Focusing now on the GraphQL part, I obviously need to start by generating JSON schema for my collection. It shows a list of collections from which I can select the one I want and then decide on a few permissions templates (read and write, read only, etc). As I want to create a read-only REST API, I select read-only and then configure the collection. Once this is done, you move to the schema tab, click on the generate schema button choosing one of the options available at the bottom. You can bulk generate all the collections but in this case, I choose to only generate the global collection. Once you have the schema, you can tweak it as you want. You just save it and go back to GraphQL to discover you have a new interface. Using the schema you have just created, you have a pre-built query which you can run using the arrow button and that’s it. You have a GraphQL API in production. If you want to deploy it, you need to be authenticated, which you can do by choosing several methods such as email and password, Facebook, Google, etc. Once that’s saved, you just need to copy the app ID on the top left hand side, replace the app ID in the query, use that to create an anonymous user, get an access token and a refresh token. Now you can just add this token in the query.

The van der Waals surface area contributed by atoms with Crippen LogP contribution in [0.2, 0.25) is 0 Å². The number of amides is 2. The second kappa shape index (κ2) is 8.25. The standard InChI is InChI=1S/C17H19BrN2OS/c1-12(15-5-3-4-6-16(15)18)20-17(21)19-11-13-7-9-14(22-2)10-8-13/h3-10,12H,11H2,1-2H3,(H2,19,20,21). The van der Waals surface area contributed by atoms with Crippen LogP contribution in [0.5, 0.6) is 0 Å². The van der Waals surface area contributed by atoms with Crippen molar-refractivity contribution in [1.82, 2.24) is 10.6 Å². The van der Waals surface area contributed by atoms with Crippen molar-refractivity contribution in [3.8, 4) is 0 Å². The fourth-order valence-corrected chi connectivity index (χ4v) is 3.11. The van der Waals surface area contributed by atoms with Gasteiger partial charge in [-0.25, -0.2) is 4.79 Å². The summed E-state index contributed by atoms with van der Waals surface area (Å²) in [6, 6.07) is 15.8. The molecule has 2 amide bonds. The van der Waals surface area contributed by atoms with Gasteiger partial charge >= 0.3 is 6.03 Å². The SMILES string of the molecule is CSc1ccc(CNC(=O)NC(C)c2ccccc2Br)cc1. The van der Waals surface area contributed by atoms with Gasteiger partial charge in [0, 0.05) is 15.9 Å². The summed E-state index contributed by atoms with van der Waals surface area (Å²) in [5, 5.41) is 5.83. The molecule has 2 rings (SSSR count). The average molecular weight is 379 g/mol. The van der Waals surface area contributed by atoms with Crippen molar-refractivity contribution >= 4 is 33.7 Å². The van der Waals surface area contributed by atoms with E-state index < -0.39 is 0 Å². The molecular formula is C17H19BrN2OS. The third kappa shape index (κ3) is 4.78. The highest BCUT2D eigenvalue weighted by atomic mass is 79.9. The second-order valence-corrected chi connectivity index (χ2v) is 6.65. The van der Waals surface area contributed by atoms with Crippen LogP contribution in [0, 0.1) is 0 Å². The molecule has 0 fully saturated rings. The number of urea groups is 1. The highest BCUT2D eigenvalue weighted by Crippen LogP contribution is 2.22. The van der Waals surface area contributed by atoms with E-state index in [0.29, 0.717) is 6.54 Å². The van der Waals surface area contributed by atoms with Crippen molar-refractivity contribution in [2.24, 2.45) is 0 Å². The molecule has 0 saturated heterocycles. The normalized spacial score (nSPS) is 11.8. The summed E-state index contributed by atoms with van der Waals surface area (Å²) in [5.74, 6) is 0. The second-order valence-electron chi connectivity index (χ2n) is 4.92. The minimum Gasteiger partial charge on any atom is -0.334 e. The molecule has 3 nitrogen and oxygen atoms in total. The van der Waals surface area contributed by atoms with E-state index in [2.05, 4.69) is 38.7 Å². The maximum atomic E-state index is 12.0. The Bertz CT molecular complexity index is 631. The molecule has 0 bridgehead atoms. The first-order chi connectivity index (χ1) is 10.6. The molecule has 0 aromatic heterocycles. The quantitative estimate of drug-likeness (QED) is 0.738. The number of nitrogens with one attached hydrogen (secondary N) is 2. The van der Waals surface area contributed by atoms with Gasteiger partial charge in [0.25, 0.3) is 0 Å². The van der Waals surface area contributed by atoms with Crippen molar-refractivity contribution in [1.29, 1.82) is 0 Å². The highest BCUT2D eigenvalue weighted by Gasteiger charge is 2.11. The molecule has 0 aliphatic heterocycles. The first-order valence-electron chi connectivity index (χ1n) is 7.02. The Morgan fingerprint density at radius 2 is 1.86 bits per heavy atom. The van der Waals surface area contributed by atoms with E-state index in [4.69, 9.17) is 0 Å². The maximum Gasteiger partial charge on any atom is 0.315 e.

If you want to add an extra layer of security, you can go back to authentication, choose to request email and password, deploy again and then add new users. The last thing I wanted to highlight, because it is brand new and has only been added two weeks ago, is the data API, directly in Atlas. It is an out of the box default REST API that does read and write. It's still in preview, and we are still improving it and working on it so don’t hesitate to provide feedback.

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Related

Johns Hopkins University Data Set
COVID-19 Public REST API
COVID-19 Public GraphQL API